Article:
Chief James Bonzano’s last day on the job was this past Friday (Aug. 24), fire department spokesman Ben O’Bryant told ARLnow. The county’s been searching for a new chief since early May, when Bonzano decided to bring his 34-year career to a close. He served as county fire chief for about three years in all.

O’Bryant said that Assistant Chief Joseph Reshetar will step in as acting chief while the county’s search continues. Reshetar has served in that same role before, back in 2015 when then-Fire Chief James Schwartz was appointed deputy county manager, so O’Bryant expects that “it will be a smooth transition between now and when the new chief starts.”

He added that the county’s human resources team is still interviewing candidates for the permanent post, with the ultimate goal of having a new chief leading the department “before November.”

A job listing on the county’s careers website remains active, though it notes the county will give preference to candidates who applied by June 4. It lists the annual salary range for the post as between $117,145.60 and $224,806.40.

File photo

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County’s Resident Ombudsman Makes a Change, Prompts Search for Replacement

Arlington is now looking for a new ombudsman for county residents, a staffer dedicated to helping people sort out problems and access government services.

County spokeswoman Jennifer Smith told ARLnow that former ombudsman Robert Sharpe transitioned out of the role last week. He’s now serving as assistant division chief for the county’s public health division.

Sharpe took over as ombudsman back in 2016, as part of an expansion of constituent service offerings within County Manager Mark Schwartz’s office.

Smith says Sharpe “made significant contributions to the county’s constituent services efforts serving the community” during his tenure and will now be “responsible for operational and managerial aspects” of the public health division. He previously worked as an assistant director in the county’s Department of Human Services.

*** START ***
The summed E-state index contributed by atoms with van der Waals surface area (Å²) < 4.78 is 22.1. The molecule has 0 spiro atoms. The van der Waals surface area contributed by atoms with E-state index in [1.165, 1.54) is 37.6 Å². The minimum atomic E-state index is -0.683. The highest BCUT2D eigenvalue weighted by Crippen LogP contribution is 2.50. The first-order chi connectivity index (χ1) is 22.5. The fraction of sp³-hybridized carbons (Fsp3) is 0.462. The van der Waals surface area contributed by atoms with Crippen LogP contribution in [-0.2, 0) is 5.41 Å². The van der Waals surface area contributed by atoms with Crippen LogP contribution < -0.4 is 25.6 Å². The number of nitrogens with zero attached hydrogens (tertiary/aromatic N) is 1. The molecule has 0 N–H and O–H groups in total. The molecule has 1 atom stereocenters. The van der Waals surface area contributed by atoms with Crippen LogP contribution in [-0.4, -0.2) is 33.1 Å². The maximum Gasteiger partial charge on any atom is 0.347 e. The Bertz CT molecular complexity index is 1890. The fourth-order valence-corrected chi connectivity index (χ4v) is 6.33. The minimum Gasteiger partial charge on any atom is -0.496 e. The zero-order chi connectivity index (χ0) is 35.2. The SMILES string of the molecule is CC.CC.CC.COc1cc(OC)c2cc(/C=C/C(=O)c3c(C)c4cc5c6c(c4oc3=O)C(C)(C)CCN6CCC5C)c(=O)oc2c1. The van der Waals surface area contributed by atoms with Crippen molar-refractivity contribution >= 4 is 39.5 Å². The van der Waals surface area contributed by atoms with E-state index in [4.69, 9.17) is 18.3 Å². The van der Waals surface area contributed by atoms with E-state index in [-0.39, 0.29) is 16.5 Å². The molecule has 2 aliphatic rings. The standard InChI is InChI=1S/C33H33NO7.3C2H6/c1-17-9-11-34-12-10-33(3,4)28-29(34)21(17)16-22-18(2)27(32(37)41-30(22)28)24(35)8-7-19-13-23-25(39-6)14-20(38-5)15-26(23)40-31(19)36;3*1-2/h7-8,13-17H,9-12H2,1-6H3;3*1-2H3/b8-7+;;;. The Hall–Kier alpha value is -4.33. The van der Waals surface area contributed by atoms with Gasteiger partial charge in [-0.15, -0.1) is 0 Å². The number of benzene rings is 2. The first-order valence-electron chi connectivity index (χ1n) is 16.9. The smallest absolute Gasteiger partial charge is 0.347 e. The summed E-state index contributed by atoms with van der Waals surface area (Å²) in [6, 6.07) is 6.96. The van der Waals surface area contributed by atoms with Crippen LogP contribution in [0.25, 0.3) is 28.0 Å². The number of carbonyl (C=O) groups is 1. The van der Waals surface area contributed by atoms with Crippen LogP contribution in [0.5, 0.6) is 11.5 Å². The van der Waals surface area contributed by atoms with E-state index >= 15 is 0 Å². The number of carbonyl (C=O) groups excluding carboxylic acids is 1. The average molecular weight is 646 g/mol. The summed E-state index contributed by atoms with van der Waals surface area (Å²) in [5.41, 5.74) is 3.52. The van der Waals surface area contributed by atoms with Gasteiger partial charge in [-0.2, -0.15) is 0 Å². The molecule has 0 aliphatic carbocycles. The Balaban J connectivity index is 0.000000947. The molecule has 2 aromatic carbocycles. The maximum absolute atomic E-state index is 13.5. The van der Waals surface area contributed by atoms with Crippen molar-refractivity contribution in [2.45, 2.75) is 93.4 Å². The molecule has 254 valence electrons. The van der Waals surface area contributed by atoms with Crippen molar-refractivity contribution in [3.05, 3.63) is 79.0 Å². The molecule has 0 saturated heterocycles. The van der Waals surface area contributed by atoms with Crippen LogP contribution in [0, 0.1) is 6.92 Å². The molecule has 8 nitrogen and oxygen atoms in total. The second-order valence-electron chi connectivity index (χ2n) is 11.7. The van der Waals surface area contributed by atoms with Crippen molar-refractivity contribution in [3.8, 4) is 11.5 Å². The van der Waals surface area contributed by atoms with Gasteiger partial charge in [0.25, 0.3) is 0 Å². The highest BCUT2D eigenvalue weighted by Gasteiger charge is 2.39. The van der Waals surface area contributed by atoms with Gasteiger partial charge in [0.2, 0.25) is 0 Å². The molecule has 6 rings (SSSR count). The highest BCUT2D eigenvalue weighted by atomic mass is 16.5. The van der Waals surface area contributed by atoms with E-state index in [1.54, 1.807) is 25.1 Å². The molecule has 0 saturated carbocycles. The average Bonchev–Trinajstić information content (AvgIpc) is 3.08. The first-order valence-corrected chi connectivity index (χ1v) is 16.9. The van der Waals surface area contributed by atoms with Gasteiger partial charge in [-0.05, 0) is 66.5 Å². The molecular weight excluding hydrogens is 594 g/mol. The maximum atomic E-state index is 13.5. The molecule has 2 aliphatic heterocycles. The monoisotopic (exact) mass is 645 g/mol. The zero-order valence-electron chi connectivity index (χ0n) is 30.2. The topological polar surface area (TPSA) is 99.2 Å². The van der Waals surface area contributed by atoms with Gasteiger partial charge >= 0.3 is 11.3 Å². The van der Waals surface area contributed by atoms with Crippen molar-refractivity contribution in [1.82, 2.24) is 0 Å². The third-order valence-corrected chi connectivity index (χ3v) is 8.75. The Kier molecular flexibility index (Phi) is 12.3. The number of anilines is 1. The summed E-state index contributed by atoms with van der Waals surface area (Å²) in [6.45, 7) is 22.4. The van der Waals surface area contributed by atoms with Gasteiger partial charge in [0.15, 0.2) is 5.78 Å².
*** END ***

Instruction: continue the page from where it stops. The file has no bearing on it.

Brian Stout will serve as the county’s acting resident ombudsman while Schwartz searches for a permanent replacement, Smith added. She hopes to wrap up that process sometime next month.

The county is also currently looking for a permanent “business ombudsman” to work with local businesses to navigate county regulations, after Shannon Flanagan-Watson was appointed deputy county manager in May. Jeanine Finch is currently filling the role on a temporary basis.

Photo courtesy of Arlington County

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Morning Notes

Top Chef Alum Opening Clarendon Restaurant — “Former ‘Top Chef’ contestant Katsuji Tanabe, best known for his kosher taco spot MexiKosher in New York, will open his first restaurant in the D.C. area in Clarendon in September. Le Kon, whose name comes from the Japanese word for corn, is taking over the space previously occupied by Park Lane Tavern at 3227 Washington Blvd.” [Washington Business Journal]

Progress on Child Care Initiative — “The county government’s child-care initiative has been under way for a little over a year, focusing in large part on the existing barriers to increasing the supply of day-care providers in the county. Hurdles run the gamut from zoning and parking issues to qualifications and pay of teachers and other staff… Using the most recent data available, county officials estimate there were about 13,500 children under age 5 in Arlington in 2015, but only about half that number of available slots in day care.” [InsideNova]